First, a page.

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Jakarta Post
The Jakarta Post
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Bogor most intolerant city in Indonesia, says Setara

  • Liza Yosephine

    The Jakarta Post

Jakarta | Mon, November 16, 2015 | 07:54 pm
Bogor most intolerant city in Indonesia, says Setara Members of the Anti-Shiite National Alliance (ANNAS) protest against Shiites at Sempur Field in Bogor, West Java, on Oct. 30. The protestors support a policy issued by Bogor Mayor Bima Arya banning the Shia faith in the city. (Antara/Arif Firmansyah) (ANNAS) protest against Shiites at Sempur Field in Bogor, West Java, on Oct. 30. The protestors support a policy issued by Bogor Mayor Bima Arya banning the Shia faith in the city. (Antara/Arif Firmansyah)

Members of the Anti-Shiite National Alliance (ANNAS) protest against Shiites at Sempur Field in Bogor, West Java, on Oct. 30. The protestors support a policy issued by Bogor Mayor Bima Arya banning the Shia faith in the city. (Antara/Arif Firmansyah)

Bogor municipality ranks the worst in religious tolerance in Indonesia, according to a recent study by human rights advocacy group Setara Institute for Democracy and Peace.

Setara carried out a study from Aug. 3 to Nov. 13, ranking 94 municipalities from the most religiously tolerant to the least.

Setara Institute deputy chairman Bonar Tigor Naipospos said there had been cases in Bogor that showed how intolerance was not adequately regulated in the city.

"There are the cases of GKI Yasmin and anti-Ahmadiyah sentiment. We also heard that the Bogor administration facilitated meetings of anti-Shiites at City Hall," Bonar said in a press conference on Monday.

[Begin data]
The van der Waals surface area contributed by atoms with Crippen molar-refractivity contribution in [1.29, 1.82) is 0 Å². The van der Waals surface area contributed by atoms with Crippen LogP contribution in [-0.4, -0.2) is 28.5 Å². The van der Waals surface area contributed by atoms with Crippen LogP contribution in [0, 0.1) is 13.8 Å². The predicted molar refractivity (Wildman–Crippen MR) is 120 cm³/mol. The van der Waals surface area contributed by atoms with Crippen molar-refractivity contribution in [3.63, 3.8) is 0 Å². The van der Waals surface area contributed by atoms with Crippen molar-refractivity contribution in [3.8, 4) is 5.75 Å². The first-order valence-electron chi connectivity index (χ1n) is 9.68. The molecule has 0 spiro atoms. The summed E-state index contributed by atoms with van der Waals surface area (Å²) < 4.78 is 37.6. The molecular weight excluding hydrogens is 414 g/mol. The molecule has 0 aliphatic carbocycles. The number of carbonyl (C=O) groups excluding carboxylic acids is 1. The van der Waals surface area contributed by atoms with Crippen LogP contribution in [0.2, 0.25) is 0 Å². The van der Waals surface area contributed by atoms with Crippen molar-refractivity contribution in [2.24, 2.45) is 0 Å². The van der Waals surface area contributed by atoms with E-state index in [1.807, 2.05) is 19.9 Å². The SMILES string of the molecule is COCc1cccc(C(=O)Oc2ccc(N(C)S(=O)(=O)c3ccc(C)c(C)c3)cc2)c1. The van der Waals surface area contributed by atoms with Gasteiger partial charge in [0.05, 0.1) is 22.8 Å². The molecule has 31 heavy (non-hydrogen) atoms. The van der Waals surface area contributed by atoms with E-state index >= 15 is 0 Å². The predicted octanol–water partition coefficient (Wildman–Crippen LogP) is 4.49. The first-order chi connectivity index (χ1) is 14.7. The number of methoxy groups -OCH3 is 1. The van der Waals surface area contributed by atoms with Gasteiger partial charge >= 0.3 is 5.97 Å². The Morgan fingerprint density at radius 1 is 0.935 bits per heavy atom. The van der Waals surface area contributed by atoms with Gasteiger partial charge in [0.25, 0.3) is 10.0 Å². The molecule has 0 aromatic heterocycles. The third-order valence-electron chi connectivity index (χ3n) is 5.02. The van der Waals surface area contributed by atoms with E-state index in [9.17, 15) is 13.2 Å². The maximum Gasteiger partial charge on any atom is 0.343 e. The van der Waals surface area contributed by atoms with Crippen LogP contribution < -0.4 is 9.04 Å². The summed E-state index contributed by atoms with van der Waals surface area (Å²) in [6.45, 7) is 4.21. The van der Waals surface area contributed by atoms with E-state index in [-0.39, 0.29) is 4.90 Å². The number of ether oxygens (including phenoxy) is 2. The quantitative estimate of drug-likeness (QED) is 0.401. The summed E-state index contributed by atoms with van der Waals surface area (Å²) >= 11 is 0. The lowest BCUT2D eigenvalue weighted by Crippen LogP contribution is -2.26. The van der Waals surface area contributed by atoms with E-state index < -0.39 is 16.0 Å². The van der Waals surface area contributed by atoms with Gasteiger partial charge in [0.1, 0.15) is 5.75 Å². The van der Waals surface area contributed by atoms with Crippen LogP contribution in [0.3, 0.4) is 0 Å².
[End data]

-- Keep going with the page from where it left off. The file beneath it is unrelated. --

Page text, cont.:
The congregation of Gereja Kristen Indonesia (GKI Yasmin) has been holding services outside the church building since it was sealed by the Bogor administration in 2010, following objections by radical groups. Even though the Supreme Court ordered the administration to remove the seal and let activities in the church resume, there has been no change.

Bogor Mayor Bima Arya also prohibited members of the Shiite community to celebrate the religious feast day of Asyura last month.

After Bogor, the next least tolerant municipalities in the country are Bekasi, Banda Aceh, Tangerang, Depok, Bandung, Serang, Mataram, Sukabumi, Banjar and Tasikmalaya.

Interestingly, Jakarta's satellite cities that make up Greater Jakarta are all on the least tolerant list: Bogor, Bekasi, Tangerang and Depok.

Bonar said the study reflected firm numbers of current conditions and should serve as a warning to the central government and local administrations.

'€œThe home minister should observe our research findings so that the government can improve religious tolerance in our nation," he said.

"The government should also actively discourage any events that have the potential to incite further acts of intolerance."

The study categorized the municipalities in terms of religious tolerance according to four variables: government regulations, government acts, events involving religious intolerance recorded by the Satara Institute and religious demography of the municipality.

Jakarta's municipalities were grouped as one and ranked 65th.

Ismail Hasani, research director at Setara, said Jakarta was the capital city and so there was considerably more religious intolerant-related events that contributed to the overall score of the city.

He said events such as protests against Ahmadis, Christians and the like were more likely to take place in Jakarta.

Such groups hold their activities in the capital as they are more likely to gain attention for their causes due to the ease of access to mass media and the political influences of the nation.

'€œJakarta is an exception in this case. Because these events aren'€™t necessarily because of incompetent governance or failure of the application of regulations but rather because it is the center of activity for Indonesian society. For this reason, Jakarta cannot help but be affected,'€ he said.

The study revealed that the most tolerant city in the country was Pematang Siantar in North Sumatra. Other municipalities in order of tolerance are Salatiga in Central Java, Singkawang in West Kalimantan, Manado in North Sulawesi, Tual in Maluku, Sibolga in North Sumatra, Ambon in Maluku, Sorong in Papua, Pontianak in West Kalimantan and Palangkaraya in Central Kalimantan. (rin)

 

 

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